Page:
Everything costs time, so one has to consider what these people would be doing otherwise. Sitting at their work desks staring at a spreadsheet? It might be that the people in this queue are enjoying themselves in the company of fellow people. After all, a lot of time at festivals is spent just standing around in good-natured conversation with strangers.
The new iThingy just plays the role of a McGuffin, or as a souvenir. People will undertake the El Camino de Santiago de Compostela pilgrimage on foot, and will have a 'passport' stamped along the way to show that they ave done it.
There is a paradox here - the people in the queue are largely choosing to level their status to those queing with them ("We're all in this together") for a sense of camaraderie - whilst hoping to get a status symbol of sorts at the end of it.
As Obelix might say: Humans, they're all crazy!
> you are posting a comment about being cool on a, frankly decidedly uncool technology website.
Posting on The Reg is for each of us only a small part of of respective lives. It is 'cooler' to have some individual interests than it is be 100% trendy.
What isn't cool is talking about cool, or trying to be cool. Apparently. I didn't make the rules.
"Why, to do what you are suggesting would require some some of DOOMSDAY WEAPON! Oh well, I supose I can spare one..."
All of AC's example use cases are valid... and none of them require a power-hungry colour screen.
Adjusting the time on a quartz watch is an infrequent chore, since they will only lose or gain a second or two per month. Frequent travellers might appreciate an automatic time-zone adjustment feature, though.
Most of the speculation has been seemingly prompted by Apple iWatch rumours, and given substance by efforts from Samsung, LG, Motorola and - pre-dating the current smartwatch buzz - Sony. Samsung have taken the 'everything but the kitchen sink' approach, as have the other traditional phone handset makers with their watch efforts. However, not much is said about the existing Bluetooth LE watches that occupy another point on the features against power consumption graph.
Casio (G-Shock BLE) and Citizen (Proximity) make such watches, which give phone notifications, and allow you to 'page' your phone. Reviews suggest the concept (minimal 'connected' features in a traditional-looking watch with good battery life) is sound, but the implementations are not satisfactory (random breaking of the Bluetooth connection etc).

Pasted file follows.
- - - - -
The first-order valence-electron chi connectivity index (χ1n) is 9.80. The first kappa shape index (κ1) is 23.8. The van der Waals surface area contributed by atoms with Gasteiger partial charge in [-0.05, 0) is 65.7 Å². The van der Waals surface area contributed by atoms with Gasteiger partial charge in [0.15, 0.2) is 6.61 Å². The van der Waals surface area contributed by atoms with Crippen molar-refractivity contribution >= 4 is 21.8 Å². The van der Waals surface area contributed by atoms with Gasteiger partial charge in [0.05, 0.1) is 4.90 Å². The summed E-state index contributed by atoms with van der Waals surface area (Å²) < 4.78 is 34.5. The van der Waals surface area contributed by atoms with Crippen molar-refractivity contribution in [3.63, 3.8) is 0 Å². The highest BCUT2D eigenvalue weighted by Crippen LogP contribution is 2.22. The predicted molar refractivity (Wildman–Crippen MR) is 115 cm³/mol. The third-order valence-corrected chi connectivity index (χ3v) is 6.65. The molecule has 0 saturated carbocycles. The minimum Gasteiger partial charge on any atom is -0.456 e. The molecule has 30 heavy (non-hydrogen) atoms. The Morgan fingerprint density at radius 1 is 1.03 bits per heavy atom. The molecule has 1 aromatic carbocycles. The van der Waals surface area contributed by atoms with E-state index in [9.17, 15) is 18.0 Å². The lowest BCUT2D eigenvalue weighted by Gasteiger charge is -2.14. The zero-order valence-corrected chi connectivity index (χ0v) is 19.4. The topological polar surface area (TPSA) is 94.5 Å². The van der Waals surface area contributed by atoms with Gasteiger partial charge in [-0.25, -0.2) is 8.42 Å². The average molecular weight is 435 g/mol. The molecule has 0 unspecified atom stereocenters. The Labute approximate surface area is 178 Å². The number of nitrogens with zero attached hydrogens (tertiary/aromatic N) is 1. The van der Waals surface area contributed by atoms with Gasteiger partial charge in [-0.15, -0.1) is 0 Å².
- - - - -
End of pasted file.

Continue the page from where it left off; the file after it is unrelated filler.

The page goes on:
The other element in the mix are the type of device that some people have used for years - fitness trackers and heart rate monitors etc.
None of the above devices require a smartphone-class SoC or a colour display (The Moto 360 is criticised for using an OMAP3 SoC that is believed to be built on a 48nm process). Indeed, the Citizen Proximity watch uses only physical dials to show calls, SMS and email notifications.
The original iPhone was notable for what it left out (contemporary rival handsets had 3G cellular, copy and paste, 3rd party applications) as much for its multitouch UI... this might prove to be a good approach with watches.
>Gotta admit that it doesn't bode well when the PR dribble is about the (new) designers rather than the products.
Er, why would Apple put out PR stuff about new products before the launch event?
Stephen J Gould is for my money a better read than Dawkins. Gould's work is informative and interesting, but also very human.
He makes a cameo in the Simpsons (Lisa the Skeptic), taking money from a little girl for some scientific tests he had no intention of undertaking. +1 Boffin Points!
Man in the White Castle / The Minority Report mashup?
CAD users would benefit from this display, especially when working in wireframe, or creating engineering drawings.
... the usually quoted PPI figures for human vision are wrong, and are based on some assumptions. There are also situations where our eyes can resolve more detail on a VDU, such as a single-pixel wide diagonal line - of the sort often encountered when working with CAD.
Basically, Steve Jobs based his 'Retina Display' figures on the assumption that we can resolve 1 arcminute, whereas most estimates place the figure at between 0.6 and 0.4 arcminute.
He wasn't born in the USA, so can't be President. However, his place of birth probably doesn't disqualify him for Ruler of Earth,
It is Ive, not Ives
Deluded? He was joking with colleagues, something people often do when a project is nearing completion to their satisfaction. "Switzerland is fucked".
He hasn't copied any Dieter Rams design, but rather Dieter Rams' methodology - this requires hard work, as Dieter himself will tell you.
Switzerland doesn't rely on luxury watches.... again, Ive was joking.
Seriously Mage, if you want to talk about Ive and Rams, at least look beyond Wikipedia. Here is an interview with the man himself, for starters:
Good comment, points well made, reasoning shown.
A smartwatch would mitigate the 'dig phone out of pocket when it rings only to see that it is another PPI cold-call' shuffle. Socially, it is possible that smartphones might encourage more people to leave their phones in their pockets or bags when in company, and not have them sat on a table.